Assessing the suitability of miRNA-142-5p and miRNA-541 for bloodstain deposition timing

Karolina Lech, Katrin Ackermann, Andreas Wollstein, Victoria L Revell, Debra J Skene, Manfred Kayser

Research output: Contribution to journalArticlepeer-review

14 Citations (Scopus)


A recent proof-of-concept pilot study proposed using microRNA (miRNA) markers for time of death determination. The markers - miRNA-142-5p and miRNA-541, were reported to show considerable expression differences in vitreous humor between individuals who died during the day or night. Here, we investigated whether these miRNA markers show the same diurnal expression pattern in blood, which would make them useful for estimating bloodstain deposition time to allow molecular alibi testing for forensic casework. We analyzed venous blood samples collected from 12 healthy individuals every 4h during the 24hday/night period under controlled sleep-laboratory conditions. MiRNA-142-5p normalized against miRNA-222 showed no statistically significant expression differences between blood samples collected during daytime and nighttime (one-way ANOVA p=0.81), and also no statistically significant rhythmicity during the 24hday/night period (cosine fit for all individuals p>0.05, averaged data p=0.932). MicroRNA-541 amplification in blood was above the 34-cycle threshold applied in the study, indicating too low quantities for obtaining reliable data. Overall, we conclude that the two miRNA markers previously suggested for time of death determination in vitreous humor are not suitable for estimating the deposition time of forensic bloodstains. Future studies may find out if miRNA markers with significant diurnal expression patterns can be identified and how useful they would be for forensic trace deposition timing.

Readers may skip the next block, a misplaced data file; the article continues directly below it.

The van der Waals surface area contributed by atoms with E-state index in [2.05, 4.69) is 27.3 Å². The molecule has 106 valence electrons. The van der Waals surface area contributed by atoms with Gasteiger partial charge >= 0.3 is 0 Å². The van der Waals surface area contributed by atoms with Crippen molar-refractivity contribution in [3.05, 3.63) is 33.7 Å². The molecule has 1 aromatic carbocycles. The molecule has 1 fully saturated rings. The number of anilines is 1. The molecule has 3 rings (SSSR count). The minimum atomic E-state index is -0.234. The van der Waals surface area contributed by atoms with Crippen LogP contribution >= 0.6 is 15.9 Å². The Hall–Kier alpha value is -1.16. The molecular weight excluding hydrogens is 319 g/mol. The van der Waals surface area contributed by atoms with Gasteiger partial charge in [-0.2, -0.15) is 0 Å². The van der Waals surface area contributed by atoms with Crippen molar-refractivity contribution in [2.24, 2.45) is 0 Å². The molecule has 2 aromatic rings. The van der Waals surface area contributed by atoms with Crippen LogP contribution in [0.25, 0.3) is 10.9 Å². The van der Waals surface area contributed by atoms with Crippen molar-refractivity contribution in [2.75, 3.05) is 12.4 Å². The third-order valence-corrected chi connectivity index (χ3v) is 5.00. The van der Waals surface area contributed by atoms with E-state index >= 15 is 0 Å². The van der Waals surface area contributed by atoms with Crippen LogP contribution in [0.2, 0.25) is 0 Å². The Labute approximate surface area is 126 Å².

Original languageEnglish
Pages (from-to)181-4
Number of pages4
JournalForensic Science International: Genetics
Publication statusPublished - Sept 2014


  • Forensic Genetics
  • Genetic Markers
  • MicroRNAs
  • Reverse Transcriptase Polymerase Chain Reaction
  • Journal Article
  • Research Support, Non-U.S. Gov't


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